In fact, I’m inclined to believe that the internet has already been protecting collectors from the type of errors we are talking about, even before corrections are made. Consider this example. If we assume, as I do, that the mistake about the 500 copies is older than the internet, then we have to wonder what would have been the consequence for a pre-internet buyer who was offered a copy of “1914” FIVE SONNETS that had been incorrectly described. That buyer would logically assume that a fragile 8 page pamphlet by a highly collected author, published in an edition of only 500 copies, would almost certainly be rare. And he would have paid a high price for it. Even the bookseller, who might not own a copy of Keynes, would have no reason to think it should be otherwise. But the same buyer today, presented with the same pamphlet and the same claims, would only need to look on viaLibri to find over a dozen copies for sale. This would give him hard evidence that the item was not rare at all, in spite of the claims of the seller. And it would give a seller no protection for claiming rarity that was not, in fact, the case. It seems to me that this new reliance on the quantifiable evidence of online search engines has come to replace reliance on the assertive claims of rarity that dominated before our time. This is probably not the sense of “assertive cataloguing” that Laurence had in mind when he put this title on his post. However, if he is looking for a good tag to use when he teaches his new class of cataloguers about the perils they must avoid, then I think it might be just the thing. But the biggest peril of all, of course, is copying someone else’s “research” without verifying its accuracy on your own. And on this score professor Worms has presented an excellent lesson for all of us.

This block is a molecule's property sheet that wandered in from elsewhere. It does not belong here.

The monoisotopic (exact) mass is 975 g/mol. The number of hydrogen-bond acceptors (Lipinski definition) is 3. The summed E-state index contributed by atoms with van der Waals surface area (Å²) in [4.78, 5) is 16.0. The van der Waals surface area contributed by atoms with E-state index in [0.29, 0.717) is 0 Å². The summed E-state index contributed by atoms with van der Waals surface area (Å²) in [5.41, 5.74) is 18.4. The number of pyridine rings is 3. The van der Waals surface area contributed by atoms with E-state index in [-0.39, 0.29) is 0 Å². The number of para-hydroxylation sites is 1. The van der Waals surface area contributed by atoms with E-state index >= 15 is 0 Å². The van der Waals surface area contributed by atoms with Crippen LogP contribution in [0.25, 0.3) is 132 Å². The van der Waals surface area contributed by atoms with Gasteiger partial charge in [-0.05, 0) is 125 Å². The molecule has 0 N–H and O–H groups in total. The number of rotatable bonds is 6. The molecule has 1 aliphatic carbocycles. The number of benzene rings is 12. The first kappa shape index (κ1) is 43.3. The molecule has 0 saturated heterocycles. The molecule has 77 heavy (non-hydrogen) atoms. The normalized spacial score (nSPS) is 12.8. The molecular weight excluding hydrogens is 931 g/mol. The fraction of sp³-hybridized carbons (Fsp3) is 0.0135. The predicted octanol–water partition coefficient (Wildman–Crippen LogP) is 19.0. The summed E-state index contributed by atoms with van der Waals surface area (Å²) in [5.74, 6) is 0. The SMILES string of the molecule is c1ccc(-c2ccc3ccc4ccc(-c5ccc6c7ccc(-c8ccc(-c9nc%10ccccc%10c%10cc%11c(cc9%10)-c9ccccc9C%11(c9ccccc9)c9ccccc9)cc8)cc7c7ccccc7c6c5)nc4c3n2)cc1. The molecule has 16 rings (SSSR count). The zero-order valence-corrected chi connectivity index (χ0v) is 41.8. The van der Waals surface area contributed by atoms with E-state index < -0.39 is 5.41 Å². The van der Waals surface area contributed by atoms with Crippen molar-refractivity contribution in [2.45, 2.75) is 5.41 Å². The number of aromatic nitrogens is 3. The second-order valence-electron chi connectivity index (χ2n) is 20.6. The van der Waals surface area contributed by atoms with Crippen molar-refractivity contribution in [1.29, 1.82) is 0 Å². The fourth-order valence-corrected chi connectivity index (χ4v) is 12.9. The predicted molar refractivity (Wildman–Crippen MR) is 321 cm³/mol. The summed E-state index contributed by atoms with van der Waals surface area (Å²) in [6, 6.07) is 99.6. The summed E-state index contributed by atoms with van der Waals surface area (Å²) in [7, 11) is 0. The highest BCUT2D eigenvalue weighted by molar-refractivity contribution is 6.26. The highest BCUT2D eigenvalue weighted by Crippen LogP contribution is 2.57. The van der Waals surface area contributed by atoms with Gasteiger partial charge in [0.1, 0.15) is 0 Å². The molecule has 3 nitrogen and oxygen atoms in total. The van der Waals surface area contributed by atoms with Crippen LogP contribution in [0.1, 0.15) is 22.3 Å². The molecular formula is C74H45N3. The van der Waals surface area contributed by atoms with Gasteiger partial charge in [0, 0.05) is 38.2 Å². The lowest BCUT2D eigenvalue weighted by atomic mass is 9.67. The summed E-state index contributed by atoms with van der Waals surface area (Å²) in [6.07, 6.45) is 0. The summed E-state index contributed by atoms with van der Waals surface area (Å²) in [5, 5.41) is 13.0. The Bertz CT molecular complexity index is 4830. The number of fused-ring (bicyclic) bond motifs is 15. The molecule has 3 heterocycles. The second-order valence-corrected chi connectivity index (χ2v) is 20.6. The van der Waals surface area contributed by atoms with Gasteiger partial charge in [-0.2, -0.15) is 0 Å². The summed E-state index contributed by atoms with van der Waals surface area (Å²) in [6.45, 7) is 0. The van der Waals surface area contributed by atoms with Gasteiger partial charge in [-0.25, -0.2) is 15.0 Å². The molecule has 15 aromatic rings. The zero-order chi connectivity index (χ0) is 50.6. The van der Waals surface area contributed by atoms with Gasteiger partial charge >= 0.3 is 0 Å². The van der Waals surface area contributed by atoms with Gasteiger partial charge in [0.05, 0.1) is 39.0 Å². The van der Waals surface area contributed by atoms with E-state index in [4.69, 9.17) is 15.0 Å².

If you have been giving any thought to selling books on your own website, or if you already have a website but haven’t yet figured out how to get collectors to actually visit it, then we have an announcement that we think should be of interest to you: LibriDirect has now officially been launched. And what is LibriDirect? It is, in a nutshell, how independent booksellers can use viaLibri to bring customers to their websites.
This is, of course, something we have been working on for years. It began with developing tools to harvest websites and put the books of independent booksellers into search results on viaLibri. It was a good start, but the technical requirements, though simple, were an obstacle for many of the sellers who wanted to sign up. We realised early on that we also needed to develop a solution where the technical requirements were already taken care of. We needed to build websites ourselves that came with all the necessary features already built in. And these we named LibriDirect because their purpose, above all else, was to bring booksellers into direct connection with the online customers who bought their books.
But it also became more than just that. In the process of creating websites we found ourselves reexamining the entire question of how to sell books on the internet, especially in the wake of the incredible growth of social media and the dramatic transition of the internet from a primarily textual to an overwhelmingly visual medium. We are quite optimistic about what these trends will mean for the future of book collecting, and, by extension, bookselling.
It was with these things in mind that we took a stand at the London Olympia book fair where we hoped to talk with booksellers about the future of bookselling and to demonstrate, in particular, how LibriDirect websites can help them find their future customers in the advancing digital age.
However, if you wanted to learn more, but couldn’t drop by, you have not been forgotten. We have prepared a special page that describes many of the things we things we might have told you if we had had the chance. Just follow this link to and discover what LibriDirect can do for you.